The two activists most famous for advancing the rights of farmworkers and Latinos will receive monuments in the heart of Napa, as statues of Cesar Chavez and Dolores Huerta are slated for unveiling Sunday afternoon.
The debut of the life-size statues of Chavez and Huerta, co-founders of the United Farm Workers, will be the highlight of a downtown celebration from 1 to 5:30 p.m. at Veterans Memorial Park. Huerta, now 84, also is scheduled to speak at the dedication, according to Napa County Supervisor Alfredo Pedroza, an event organizer.
Organizers also plan dancing, mariachi music, and a performance by the guitarist Jorge Santana, brother of the rock legend Carlos Santana.
Sponsors of the celebration have announced plans after the ceremony to install the statues, which are being made by the Napa artist Mario Chiodo, in an outdoor second-floor niche at Velo Pizzeria, a building owned by Michael L. Holcomb, the developer paying for the monuments.
In a Register interview last month, Holcomb said he did not ask the city to install the statues permanently at Veterans Park because the site is dedicated to members of the military and “I didn’t want to open up that debate.”
However, he and Pedroza say the statues may become part of a traveling roadshow to schools and other institutions to educate residents about Chavez, Huerta and their work to bolster the rights and working conditions of farm laborers.
“Having a traveling roadshow gives people an opportunity to learn the story, and also to remember personal stories they have of the farmworker movement,” Holcomb said Monday. “A lot of people in Napa County were part of that movement.”
Holcomb, whose wife is Mexican-American, emphasized the value of honoring not only Chavez and Huerta, but a Latino community that comprises more than a third of the county population and is tightly bound to its vineyards and wineries.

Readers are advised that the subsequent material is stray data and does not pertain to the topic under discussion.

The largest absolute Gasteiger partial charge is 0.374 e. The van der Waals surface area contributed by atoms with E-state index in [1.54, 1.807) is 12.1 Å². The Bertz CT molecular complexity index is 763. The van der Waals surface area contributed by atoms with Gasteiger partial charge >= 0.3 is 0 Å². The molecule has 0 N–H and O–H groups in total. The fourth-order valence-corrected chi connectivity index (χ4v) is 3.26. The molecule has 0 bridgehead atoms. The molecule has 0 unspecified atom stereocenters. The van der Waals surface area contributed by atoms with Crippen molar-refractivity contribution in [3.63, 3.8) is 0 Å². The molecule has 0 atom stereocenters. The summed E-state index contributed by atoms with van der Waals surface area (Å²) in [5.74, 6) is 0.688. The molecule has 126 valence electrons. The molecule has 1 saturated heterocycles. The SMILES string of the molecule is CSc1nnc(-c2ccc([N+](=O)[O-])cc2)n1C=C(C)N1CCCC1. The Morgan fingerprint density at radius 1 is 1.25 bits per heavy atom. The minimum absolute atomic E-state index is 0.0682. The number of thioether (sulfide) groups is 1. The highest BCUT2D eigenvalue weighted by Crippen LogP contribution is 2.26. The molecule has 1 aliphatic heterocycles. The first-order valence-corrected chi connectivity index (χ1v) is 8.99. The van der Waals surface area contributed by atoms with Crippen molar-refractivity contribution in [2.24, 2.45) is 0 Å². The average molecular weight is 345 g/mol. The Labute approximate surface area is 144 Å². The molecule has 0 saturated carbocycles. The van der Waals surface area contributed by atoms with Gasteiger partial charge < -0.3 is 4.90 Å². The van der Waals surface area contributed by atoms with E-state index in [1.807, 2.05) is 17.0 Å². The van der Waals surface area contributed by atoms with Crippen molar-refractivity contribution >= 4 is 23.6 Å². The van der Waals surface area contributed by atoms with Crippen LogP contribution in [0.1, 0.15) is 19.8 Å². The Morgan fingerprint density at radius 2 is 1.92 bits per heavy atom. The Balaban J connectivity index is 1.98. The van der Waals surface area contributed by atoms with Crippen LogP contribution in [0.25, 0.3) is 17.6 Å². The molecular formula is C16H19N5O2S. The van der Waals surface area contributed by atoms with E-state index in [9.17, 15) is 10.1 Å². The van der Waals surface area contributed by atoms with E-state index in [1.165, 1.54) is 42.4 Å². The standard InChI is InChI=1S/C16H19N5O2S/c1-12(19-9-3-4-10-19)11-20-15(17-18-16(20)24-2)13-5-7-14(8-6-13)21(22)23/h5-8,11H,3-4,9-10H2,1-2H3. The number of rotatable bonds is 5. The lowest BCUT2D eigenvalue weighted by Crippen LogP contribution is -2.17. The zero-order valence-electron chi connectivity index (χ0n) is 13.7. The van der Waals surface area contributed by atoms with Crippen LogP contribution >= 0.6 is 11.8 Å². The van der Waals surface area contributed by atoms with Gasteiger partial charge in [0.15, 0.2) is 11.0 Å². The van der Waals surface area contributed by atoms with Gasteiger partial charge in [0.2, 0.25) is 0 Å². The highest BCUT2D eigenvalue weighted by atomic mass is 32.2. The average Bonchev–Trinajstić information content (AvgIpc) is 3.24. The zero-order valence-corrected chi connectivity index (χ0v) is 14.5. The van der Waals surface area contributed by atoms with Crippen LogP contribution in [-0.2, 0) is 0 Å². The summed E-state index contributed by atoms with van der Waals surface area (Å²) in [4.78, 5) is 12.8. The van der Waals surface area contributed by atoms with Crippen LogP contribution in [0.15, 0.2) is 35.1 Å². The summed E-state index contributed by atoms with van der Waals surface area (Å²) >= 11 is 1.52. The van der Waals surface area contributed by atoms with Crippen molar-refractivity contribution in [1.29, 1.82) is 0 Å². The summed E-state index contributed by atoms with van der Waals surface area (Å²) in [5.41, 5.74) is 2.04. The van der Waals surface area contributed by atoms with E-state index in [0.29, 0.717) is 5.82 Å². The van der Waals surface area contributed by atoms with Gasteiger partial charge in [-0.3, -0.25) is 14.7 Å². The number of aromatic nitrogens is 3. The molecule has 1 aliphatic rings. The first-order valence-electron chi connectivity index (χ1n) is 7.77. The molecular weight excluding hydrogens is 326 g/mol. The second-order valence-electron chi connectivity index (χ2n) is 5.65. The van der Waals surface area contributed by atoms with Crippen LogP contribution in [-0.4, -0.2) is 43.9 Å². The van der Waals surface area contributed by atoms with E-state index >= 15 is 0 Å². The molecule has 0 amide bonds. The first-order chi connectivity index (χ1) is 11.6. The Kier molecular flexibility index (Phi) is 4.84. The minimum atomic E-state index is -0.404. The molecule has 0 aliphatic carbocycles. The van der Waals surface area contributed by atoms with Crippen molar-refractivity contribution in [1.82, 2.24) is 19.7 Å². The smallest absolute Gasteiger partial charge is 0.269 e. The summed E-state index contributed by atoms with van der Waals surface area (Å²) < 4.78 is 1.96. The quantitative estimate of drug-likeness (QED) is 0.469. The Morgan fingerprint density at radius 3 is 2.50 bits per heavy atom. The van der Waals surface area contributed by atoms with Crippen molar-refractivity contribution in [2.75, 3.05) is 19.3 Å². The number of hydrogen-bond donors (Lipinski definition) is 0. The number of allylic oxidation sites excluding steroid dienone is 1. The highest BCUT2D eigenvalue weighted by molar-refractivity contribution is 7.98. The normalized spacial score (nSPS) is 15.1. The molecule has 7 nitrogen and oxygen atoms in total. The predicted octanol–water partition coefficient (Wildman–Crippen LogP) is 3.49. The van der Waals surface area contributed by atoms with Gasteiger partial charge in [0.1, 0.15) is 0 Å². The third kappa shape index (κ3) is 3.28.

“I thought it would be nice to honor him for what he did for the working-class people and the people who work in the fields of Napa,” he said Sunday. “We have lots of talk about the top end of (Napa society), but as for the people who toil every day, I have never seen any recognition given to them.”
The Napa ceremony is being tied to March 31 — Cesar Chavez Day, an official state holiday and the birthday of the labor organizer, who died in 1993.
Through a series of strikes, marches and boycotts — most famously the shunning of table grapegrowers in the Central Valley — the United Farm Workers came to represent more than 50,000 field workers by the late 1970s, but achieved less success in the Napa Valley.
The union eventually reached contracts with the Charles Krug, Christian Brothers and other wineries, but many of those pacts eventually lapsed through winery buyouts by corporations, worker decertification votes, and wineries’ gradual move toward nonunionized vineyard management companies.
Despite the union’s lower profile in the wine country, the activism of Chavez and Huerta elsewhere in the state put enough pressure on grapegrowers to raise wages and improve workplace conditions, if only to dissuade their own workers from joining the farmworkers’ union, according to Frances Ortiz-Chavez, co-chair of the NV Latino Heritage Committee, who interviewed six Napa Valley vineyard workers from the 1960s earlier this month.
“Prior to the arrival of Chavez and Huerta, campesinos (farmworkers) described not being paid for overtime, or not being allowed to take breaks other than lunch, or to not having water around for them to drink,” Ortiz-Chavez and her interviewing partner Lilia Soto said in an email. “After the union contracts and the changes recommended by grapegrowers, the campesinos described a much better working environment. Even today, the men interviewed speak of how the Napa Valley offers better farmworker wages, some above the minimum wage.”